The Restoration marks a complete break with the past. The people believed in the present, the real and the material. Moody and Lovett remark: ―In all directions it appeared as a disposition towards conservation and moderation. Men had learned to fear individual enthusiasm, and therefore they tried to discourage it by setting up ideals of conduct in accordance with reason and common sense, to which all men should adapt themselves. Rules of etiquette and social conventions were established and the problem of life became that of self-expression within the narrow bounds which were thus prescribed.‖ All these tendencies were reflected in the literature of this period. The writers, both in prose and poetry, tacitly agreed upon the rules and principles in accordance with which they should write. Rules and literary conventions became more important than the depth and seriousness of the subject matter to the writers of this period. They express superficial manners and customs of the aristocratic and urban society and did not pry into the mysteries of human mind and heart. 

Imitation of the Ancient Masters 
The authors of the period were not endowed with exceptional literary talents. So they turned to the ancient writers, in particular, to the Latin writers, for guidance and inspiration. It was generally believed that the ancients had reached the acme of excellence and the modern poets could do no better than model their writings on the classics. Thus grew the neo-classical school of poetry. The neo-classicists or pseudo-classicists could not soar to great imaginative heights or could not penetrate deeply into human emotions. They directed their attention to the slavish imitation of rules and ignored the importance of the subject matter. This habit was noticeable in the age of Dryden. It strengthened in the succeeding age of Pope. 

3 Imitation of the French Masters 
King Charles II and his companions had spent the period of exile in France. They demanded that poetry and drama should follow the style to which they had become accustomed in France. Shakespeare and his contemporaries could not satisfy the popular literary taste. Pepys wrote in his diary that he was bored to see Shakespeare‘s Midsummer Night’s Dream. The Italian influence had been dominant in Elizabethan period. Now began the period of French influence, which showed itself in English literature for the next century. Commenting on the French influence on the literature of this period W. H. Hudson writes: ―Now the contemporary literature of France was characterized particularly by lucidity, vivacity, and by reason of the close attention given to form – correctness, elegance and finish. It was essentially a literature of polite society, and had all the merits and all the limitations of such a literature. I was moreover a literature in which intellect was in the ascendant and the critical faculty always in control. It was to this congenial literature that English writers now learned to look for guidance; and thus a great impulse was given to the development alike in our prose and in our verse of the principles of regularity and order and the spirit of good sense. As in verse pre-eminently these were now cultivated at the expense of feeling and spontaneity, the growth of an artificial type of poetry was the inevitable result.‖ The famous French writers like Corneille, Racine, Moliere and Boileau were imitated. Boileau‘s ―good sense‖ ideal became very popular. English writers imitated the French blindly; rather they copied the worst vices of the French, instead of their wit, delicacy and refinement. The French influence is seen in the coarseness and indecency of the Restoration comedy of manners. The combined influence of French and classical models of tragedy is seen in the heroic tragedy. The French influence is responsible for the growth and popularity of opera.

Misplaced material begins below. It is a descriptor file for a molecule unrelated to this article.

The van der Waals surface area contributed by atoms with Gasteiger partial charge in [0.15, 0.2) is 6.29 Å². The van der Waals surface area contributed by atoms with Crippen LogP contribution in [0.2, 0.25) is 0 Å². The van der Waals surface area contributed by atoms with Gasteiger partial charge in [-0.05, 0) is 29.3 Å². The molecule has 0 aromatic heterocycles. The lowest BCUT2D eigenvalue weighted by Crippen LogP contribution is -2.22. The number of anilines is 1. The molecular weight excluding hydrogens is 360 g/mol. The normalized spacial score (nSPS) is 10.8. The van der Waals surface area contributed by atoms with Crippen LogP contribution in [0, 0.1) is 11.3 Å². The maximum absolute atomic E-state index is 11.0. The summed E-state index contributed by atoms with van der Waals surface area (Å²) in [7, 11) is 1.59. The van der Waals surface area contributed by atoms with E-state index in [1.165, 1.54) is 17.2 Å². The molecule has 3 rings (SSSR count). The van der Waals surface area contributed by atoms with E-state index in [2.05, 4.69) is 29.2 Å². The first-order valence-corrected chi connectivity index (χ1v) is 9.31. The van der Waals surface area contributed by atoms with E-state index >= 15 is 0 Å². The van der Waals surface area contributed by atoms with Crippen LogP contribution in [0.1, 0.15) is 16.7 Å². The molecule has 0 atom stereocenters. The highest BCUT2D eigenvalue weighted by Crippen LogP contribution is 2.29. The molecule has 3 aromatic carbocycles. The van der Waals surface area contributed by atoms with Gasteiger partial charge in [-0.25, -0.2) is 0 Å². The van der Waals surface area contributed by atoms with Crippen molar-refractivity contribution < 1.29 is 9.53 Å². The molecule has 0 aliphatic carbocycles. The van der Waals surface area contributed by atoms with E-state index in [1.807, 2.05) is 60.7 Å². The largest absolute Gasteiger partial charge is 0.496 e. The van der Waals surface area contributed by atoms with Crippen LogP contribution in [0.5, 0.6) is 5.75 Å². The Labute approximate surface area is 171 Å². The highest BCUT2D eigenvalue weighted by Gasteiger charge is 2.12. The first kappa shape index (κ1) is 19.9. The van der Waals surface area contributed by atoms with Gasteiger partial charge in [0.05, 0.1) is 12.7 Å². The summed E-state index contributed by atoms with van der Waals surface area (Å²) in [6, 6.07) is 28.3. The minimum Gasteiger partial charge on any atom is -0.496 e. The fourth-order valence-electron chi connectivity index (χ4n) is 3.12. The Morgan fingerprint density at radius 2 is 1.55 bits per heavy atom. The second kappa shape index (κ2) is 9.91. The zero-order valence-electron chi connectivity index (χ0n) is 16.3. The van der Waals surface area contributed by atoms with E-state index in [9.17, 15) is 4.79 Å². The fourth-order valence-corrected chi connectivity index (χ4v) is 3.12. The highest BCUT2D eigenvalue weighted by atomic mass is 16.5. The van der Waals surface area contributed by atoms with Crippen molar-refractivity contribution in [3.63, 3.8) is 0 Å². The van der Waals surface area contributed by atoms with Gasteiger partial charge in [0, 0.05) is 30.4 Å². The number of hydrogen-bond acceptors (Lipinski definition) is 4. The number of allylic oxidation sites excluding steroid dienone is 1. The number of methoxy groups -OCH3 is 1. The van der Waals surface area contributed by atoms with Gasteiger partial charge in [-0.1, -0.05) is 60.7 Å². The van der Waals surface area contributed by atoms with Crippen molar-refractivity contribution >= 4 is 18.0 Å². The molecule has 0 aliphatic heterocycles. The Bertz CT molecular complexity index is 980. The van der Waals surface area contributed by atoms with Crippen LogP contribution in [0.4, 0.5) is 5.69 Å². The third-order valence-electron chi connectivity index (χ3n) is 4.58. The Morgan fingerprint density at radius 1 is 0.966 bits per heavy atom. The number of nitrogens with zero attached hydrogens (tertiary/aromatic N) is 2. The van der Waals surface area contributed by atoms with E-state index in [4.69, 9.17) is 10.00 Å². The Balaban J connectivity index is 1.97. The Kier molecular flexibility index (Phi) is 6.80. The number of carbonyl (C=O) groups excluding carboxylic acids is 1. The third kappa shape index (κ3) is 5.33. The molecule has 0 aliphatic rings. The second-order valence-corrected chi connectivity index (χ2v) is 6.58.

4 Correctness and Appropriateness
 The work of the authors of the Restoration period was imitative and of limited quality. Since they lacked creativity and flight of imagination, they abandoned freedom altogether and slavishly followed the rules. Edward Albert writes: ―Thus they evolved a number of ―rules‖ which can usefully he summarised in the injunction ―Be Correct‖, correctness means avoidance of enthusiasm, moderate opinions moderately expressed, strict care and accuracy in poetic technique; and humble imitation of the style of Latin Classics.‖
The new tendency, which reached its climax in the Age of Pope, is very clearly marked in the literature of the Restoration period. To Dryden Dr. Johnson applied the term ―Augustan‖, saying that Dryden did to English literature what Augustus did to home, which he found ―of brick 
and left of marble.‖ Dryden was the first representative of the new ideas that were to dominate English literature till the end of the eighteenth century. 

5 Realism and formalism 
Restoration literature is realistic. It was very much concerned with life in London, and with details of dress, fashions and manners. ―The early Restoration writers‖, observes W. J. Long, ―sought to paint realistic pictures of corrupt court and society, and emphasized vices rather than virtues and gave us coarse, low plays without interest or moral significance. Like Hobbes, they saw only the externals of man, his body and appetites, not his soul and his ideals…. Later, however, this tendency to realism became more wholesome. While it neglected romantic poetry, in which youth is eternally interested, it led to a keener study of the practical motives which govern human action.‖ The Restoration writers eschewed all extravagances of thought and language and aimed at achieving directness and simplicity of expression. Dryden accepted the excellent rule for his prose, and adopted the heroic couplet, as the next best thing for the greater part of this poetry. It is largely due to Dryden that ―writers developed formalism of style, that precise, almost mathematical elegance, miscalled classicism, which ruled the English literature for the next century.